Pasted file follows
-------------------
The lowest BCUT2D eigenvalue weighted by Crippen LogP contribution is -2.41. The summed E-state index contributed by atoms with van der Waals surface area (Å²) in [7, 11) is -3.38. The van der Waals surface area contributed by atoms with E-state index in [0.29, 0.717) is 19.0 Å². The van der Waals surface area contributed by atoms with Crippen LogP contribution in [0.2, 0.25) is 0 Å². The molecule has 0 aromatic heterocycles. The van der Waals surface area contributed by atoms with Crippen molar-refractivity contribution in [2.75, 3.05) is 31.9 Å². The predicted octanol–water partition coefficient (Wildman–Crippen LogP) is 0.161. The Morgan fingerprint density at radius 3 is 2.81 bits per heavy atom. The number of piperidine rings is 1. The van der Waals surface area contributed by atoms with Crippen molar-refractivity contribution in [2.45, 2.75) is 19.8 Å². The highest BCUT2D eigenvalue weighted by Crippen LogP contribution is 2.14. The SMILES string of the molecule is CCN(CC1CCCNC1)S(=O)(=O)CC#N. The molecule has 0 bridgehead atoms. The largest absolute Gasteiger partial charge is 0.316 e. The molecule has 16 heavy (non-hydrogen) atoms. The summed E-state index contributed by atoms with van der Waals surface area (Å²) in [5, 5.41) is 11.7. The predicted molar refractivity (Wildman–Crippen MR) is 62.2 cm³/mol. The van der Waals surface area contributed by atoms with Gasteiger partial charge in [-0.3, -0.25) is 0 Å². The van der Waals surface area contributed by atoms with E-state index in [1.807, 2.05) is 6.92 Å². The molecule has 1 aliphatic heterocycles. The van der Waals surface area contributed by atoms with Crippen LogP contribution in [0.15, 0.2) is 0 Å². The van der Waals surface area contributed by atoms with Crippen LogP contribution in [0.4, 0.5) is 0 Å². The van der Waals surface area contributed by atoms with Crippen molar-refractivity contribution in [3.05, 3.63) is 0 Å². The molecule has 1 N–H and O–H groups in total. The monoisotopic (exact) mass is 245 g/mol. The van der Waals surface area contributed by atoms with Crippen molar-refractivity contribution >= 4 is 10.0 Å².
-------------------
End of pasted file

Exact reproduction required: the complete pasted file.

The lowest BCUT2D eigenvalue weighted by Crippen LogP contribution is -2.41. The summed E-state index contributed by atoms with van der Waals surface area (Å²) in [7, 11) is -3.38. The van der Waals surface area contributed by atoms with E-state index in [0.29, 0.717) is 19.0 Å². The van der Waals surface area contributed by atoms with Crippen LogP contribution in [0.2, 0.25) is 0 Å². The molecule has 0 aromatic heterocycles. The van der Waals surface area contributed by atoms with Crippen molar-refractivity contribution in [2.75, 3.05) is 31.9 Å². The predicted octanol–water partition coefficient (Wildman–Crippen LogP) is 0.161. The Morgan fingerprint density at radius 3 is 2.81 bits per heavy atom. The number of piperidine rings is 1. The van der Waals surface area contributed by atoms with Crippen molar-refractivity contribution in [2.45, 2.75) is 19.8 Å². The highest BCUT2D eigenvalue weighted by Crippen LogP contribution is 2.14. The SMILES string of the molecule is CCN(CC1CCCNC1)S(=O)(=O)CC#N. The molecule has 0 bridgehead atoms. The largest absolute Gasteiger partial charge is 0.316 e. The molecule has 16 heavy (non-hydrogen) atoms. The summed E-state index contributed by atoms with van der Waals surface area (Å²) in [5, 5.41) is 11.7. The predicted molar refractivity (Wildman–Crippen MR) is 62.2 cm³/mol. The van der Waals surface area contributed by atoms with Gasteiger partial charge in [-0.3, -0.25) is 0 Å². The van der Waals surface area contributed by atoms with E-state index in [1.807, 2.05) is 6.92 Å². The molecule has 1 aliphatic heterocycles. The van der Waals surface area contributed by atoms with Crippen LogP contribution in [0.15, 0.2) is 0 Å². The van der Waals surface area contributed by atoms with Crippen LogP contribution in [0.4, 0.5) is 0 Å². The van der Waals surface area contributed by atoms with Crippen molar-refractivity contribution in [3.05, 3.63) is 0 Å². The molecule has 1 N–H and O–H groups in total. The monoisotopic (exact) mass is 245 g/mol. The van der Waals surface area contributed by atoms with Crippen molar-refractivity contribution >= 4 is 10.0 Å².